This is where the other two words come in: “innovation” and “private sector engagement”.  Africa, by 1900, had been totally conquered by the Western Imperialist countries of Britain, France, Portugal and Spain. By 1955, starting with Sudan, Africa, utilizing a number of factors, started regaining her independence.  South Africa, in 1994, was the last country to regain her independence.  Nevertheless, Africa, certainly Uganda, has maintained close cultural and economic ties with the West.  Japan, after the 2ndWorld War, became an ally of the West. Yet, the Western and Japanese Private Sector has not helped Africa as much as they could have done. Nor even the Western governments.  The Western governments, first of all, refused to help Africa, certainly Uganda, in the crucial areas of infrastructure (especially the railway and electricity).  Yet, there would be the talk of “private sector-led growth”.  How can there be private-sector-led growth without electricity and rail transport?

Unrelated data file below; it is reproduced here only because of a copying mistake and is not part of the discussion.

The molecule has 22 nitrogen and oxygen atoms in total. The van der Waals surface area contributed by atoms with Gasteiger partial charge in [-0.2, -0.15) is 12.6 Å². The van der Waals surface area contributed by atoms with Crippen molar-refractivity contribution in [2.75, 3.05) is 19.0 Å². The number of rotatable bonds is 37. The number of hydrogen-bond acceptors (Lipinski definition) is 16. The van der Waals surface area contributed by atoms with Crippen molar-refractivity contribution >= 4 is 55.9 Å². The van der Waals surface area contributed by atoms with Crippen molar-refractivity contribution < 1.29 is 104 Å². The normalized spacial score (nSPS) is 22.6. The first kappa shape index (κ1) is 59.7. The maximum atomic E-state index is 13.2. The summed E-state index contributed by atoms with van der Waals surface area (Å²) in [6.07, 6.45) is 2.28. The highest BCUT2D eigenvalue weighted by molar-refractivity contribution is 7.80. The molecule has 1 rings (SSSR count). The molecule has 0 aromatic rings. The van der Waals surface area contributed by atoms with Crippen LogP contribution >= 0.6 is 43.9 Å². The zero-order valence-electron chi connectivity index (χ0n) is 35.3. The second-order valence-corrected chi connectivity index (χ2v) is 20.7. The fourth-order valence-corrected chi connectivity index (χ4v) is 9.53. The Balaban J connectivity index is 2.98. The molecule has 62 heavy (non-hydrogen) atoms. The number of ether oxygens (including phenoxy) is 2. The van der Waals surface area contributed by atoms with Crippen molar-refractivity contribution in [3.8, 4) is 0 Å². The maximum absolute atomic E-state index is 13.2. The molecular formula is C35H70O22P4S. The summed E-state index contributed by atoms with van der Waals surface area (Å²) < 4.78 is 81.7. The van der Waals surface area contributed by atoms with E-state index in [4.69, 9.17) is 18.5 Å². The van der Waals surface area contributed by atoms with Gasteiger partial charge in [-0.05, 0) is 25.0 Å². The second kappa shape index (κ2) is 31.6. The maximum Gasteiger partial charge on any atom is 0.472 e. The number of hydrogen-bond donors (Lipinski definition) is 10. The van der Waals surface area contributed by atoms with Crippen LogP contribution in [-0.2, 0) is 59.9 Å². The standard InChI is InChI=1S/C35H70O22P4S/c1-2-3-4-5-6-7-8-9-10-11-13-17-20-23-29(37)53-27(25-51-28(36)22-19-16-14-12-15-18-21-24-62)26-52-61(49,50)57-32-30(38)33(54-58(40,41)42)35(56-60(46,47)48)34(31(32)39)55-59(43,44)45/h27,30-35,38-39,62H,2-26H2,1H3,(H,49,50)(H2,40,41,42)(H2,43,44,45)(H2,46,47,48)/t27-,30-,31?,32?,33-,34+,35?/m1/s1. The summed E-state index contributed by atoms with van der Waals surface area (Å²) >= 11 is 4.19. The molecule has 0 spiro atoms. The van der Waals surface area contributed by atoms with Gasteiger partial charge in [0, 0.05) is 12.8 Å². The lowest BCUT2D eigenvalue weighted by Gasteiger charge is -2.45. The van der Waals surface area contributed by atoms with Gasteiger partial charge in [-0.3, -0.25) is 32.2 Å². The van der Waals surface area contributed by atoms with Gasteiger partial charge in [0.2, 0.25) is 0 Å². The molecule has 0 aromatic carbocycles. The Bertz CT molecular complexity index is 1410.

Yes, after some pressure, the World Bank started supporting the construction of the tarmac roads.  Roads, however, are not the least costly mode of transport.  If you want Africa to develop, you must support the railways and electricity like our friends the Chinese have done. That is how the West developed. That is how Japan developed: the railways, electricity, etc.

Secondly, the Western and Japanese private sector has been reluctant to come to Uganda and, maybe, other African countries. Sometimes, they talk of “corruption” in Africa being the impediment.

This cannot be honest.  What can be more corrupt than the slave-trade and the colonial forced labour (kasanvu)?  In fact, one type of coffee in Uganda is known as kiboko(caning) because people were being beaten to grow it. I must salute the Chinese government for practically encouraging their private sector to come to Africa. I hear that their government has put money in the Exim Bank of China. Chinese companies are encouraged to come to Africa, identify “profitable” projects and come back and apply for the money.  In Uganda, some Chinese companies have used this method to build a fertilizer factory and a steel one. Other Chinese companies are using their money to build many factories. Even some Indian factories are being built in that way.